Friday, July 22, 2011
10. Ballots have been sent to deceased people. The problem starts with permit books as the basis of the CWB voters list. At times, permit books of deceased people are kept open until all accounts are settled. I doubt there is an efficient means of vetting these out of the voting process, so they still go out.
I know an open market supporter who received a ballot for his deceased father. Since he won’t be voting at all, you can be certain he won’t be voting for his father. On the other hand, a single desk supporter, anxious to show support for the single desk, will more than likely submit a vote on his deceased father’s behalf as well as his own.
9. Some people get multiple ballots. I heard one story of a couple who farm 1,000 acres received a total of 6 ballots. For the same reason as above, single desk supporters will vote with every ballot they can, and open marketers that don’t see the point, won’t vote with any ballot, regardless of how many they received.
8. Some don’t get a ballot at all. MNP says producers that didn’t get a ballot can get one by:
Securing confirmation from the 2011 CWB Plebiscite Coordinator that they made deliveries of wheat or barley to the CWB in 2006-07, 2007-08 or 2008-09, but did not have an active 2009-10 or 2010-11 permit book, or
Completing an “Application to Vote in the 2011 CWB Producer Plebiscite”. Producers must provide support to confirm their eligibility, such as:
· a statutory declaration witnessed by either a Commissioner for Oaths or a Notary Public, or
· a copy of a grain delivery receipt or a cash purchase ticket from a licensed elevator or grain dealer that provides evidence of production in the 2006-07, 2007-08, 2008-09, 2009-10 or 2010-11 crop years.
Single desk supporters deliver to the CWB and likely received a ballot. If you haven’t been delivering to the CWB, you probably don’t support it and would need to apply for a ballot. But those that don’t support the CWB aren’t likely to go to all this trouble just for a ballot in a meaningless plebiscite. This leads to more single deskers voting than open marketers.
7. Many open market producers are not going to vote at all. Mostly because it is meaningless and will not accomplish anything. This again means single desk supporters are more likely to vote than open marketers.
6. Some producers have said they will be sending their ballots to Ag Minister Ritz or Prime Minister Harper. Again, you can be sure that these won’t be single desk supporters.
5. The question doesn’t consider a voluntary CWB. It’s clear to anybody not in a coma that the government is planning an open market and is willing to support a “voluntary CWB”. To its credit, the CWB is now exploring options for a “voluntary CWB”. On top of that, the CWB’s own producer surveys show the majority of farmers prefer the “voluntary CWB” option (dual market).
But the “voluntary CWB” option is conspicuous by its absence on the ballot. The CWB has failed to ask the question that will allow farmers to show support of their preferred market structure. It’s like Tim Horton’s asking if you prefer tea or milk, then proclaiming that, based on its survey, most people prefer tea. (“Well, I drink coffee, but if that’s the question, I guess I’ll say tea.”) Just imagine what would happen if it then dropped coffee and sold only tea!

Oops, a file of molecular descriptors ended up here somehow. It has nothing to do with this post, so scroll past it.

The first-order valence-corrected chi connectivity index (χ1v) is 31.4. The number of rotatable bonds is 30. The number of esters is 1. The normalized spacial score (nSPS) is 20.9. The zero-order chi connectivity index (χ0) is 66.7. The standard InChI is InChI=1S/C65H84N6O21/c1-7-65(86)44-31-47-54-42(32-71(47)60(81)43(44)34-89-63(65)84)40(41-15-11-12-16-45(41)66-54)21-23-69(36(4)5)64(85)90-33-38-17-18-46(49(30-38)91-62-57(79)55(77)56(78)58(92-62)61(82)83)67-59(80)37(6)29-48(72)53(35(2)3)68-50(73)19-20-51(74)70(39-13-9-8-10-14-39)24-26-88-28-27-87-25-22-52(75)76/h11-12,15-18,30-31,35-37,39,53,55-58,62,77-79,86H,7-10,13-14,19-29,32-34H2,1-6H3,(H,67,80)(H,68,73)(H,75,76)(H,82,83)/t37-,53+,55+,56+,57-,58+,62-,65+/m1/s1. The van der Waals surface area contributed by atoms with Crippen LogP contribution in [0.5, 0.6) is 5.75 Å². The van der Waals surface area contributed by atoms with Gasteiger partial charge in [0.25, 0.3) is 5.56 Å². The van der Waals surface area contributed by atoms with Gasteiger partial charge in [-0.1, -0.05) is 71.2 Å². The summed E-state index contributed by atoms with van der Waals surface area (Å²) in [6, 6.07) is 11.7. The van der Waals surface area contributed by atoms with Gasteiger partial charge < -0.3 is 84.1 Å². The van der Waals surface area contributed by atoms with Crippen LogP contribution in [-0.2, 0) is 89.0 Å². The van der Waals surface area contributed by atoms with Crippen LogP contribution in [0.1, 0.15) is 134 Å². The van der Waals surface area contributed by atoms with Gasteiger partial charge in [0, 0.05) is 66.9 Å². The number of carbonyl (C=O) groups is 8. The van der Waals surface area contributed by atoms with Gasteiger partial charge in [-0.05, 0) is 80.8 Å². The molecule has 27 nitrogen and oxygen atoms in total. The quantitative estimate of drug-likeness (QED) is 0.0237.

4. A vote on barley? Really?! The CWB producer survey shows the majority of farmers reject the single desk on barley – by a wide margin. Allen Oberg says the CWB board will respect the results of the plebiscite; I just wonder why, when they haven’t respected the results of more than ten years of surveys.
3. The CWB message is misleading. Consider this statement from the CWB website:
“Producers will hold their own plebiscite on the future of the CWB...”
The plebiscite is not on the future of the CWB. Saying so creates the false impression that it’s important to participate if you support the CWB.
2. Only wheat producers vote on wheat and only barley produces vote on barley. This disenfranchises all those producers who stopped growing wheat (or barley) because they don’t support the CWB. The CWB’s impact is felt by all producers, regardless of what they grow – CWB or non-CWB. If you’re going to give farmers a vote, all producers deserve a vote.
1. This is a vote on personal property. If you support the idea of the mandatory single desk you will see no problem with voting – because you have no problem with 60% of the producers out there telling the other 40% how to run their business. But if you don’t support the idea of the single desk, you may very well find the whole process of others deciding on how you manage your own affairs, as repugnant. If so, you’re not likely going to vote.
No matter how you slice it, whether intentional or not, this plebiscite is not unbiased and clearly favours the single desk. Regardless that the results undoubtedly will show the majority of ballots show support for the single desk, it will not be a true reflection of the views of producers. With so many problems with it, it couldn’t possibly.
So much is pointing to rejection of the process by the open market supporters, that we should expect participation to be low. If so, regardless of the proportion voting in favour of the single desk, this alone should be seen as a rejection of the single desk. But will the CWB see it that way?
This plebiscite is so fatally flawed its results will prove nothing.
Posted by John De Pape at 4:27 PM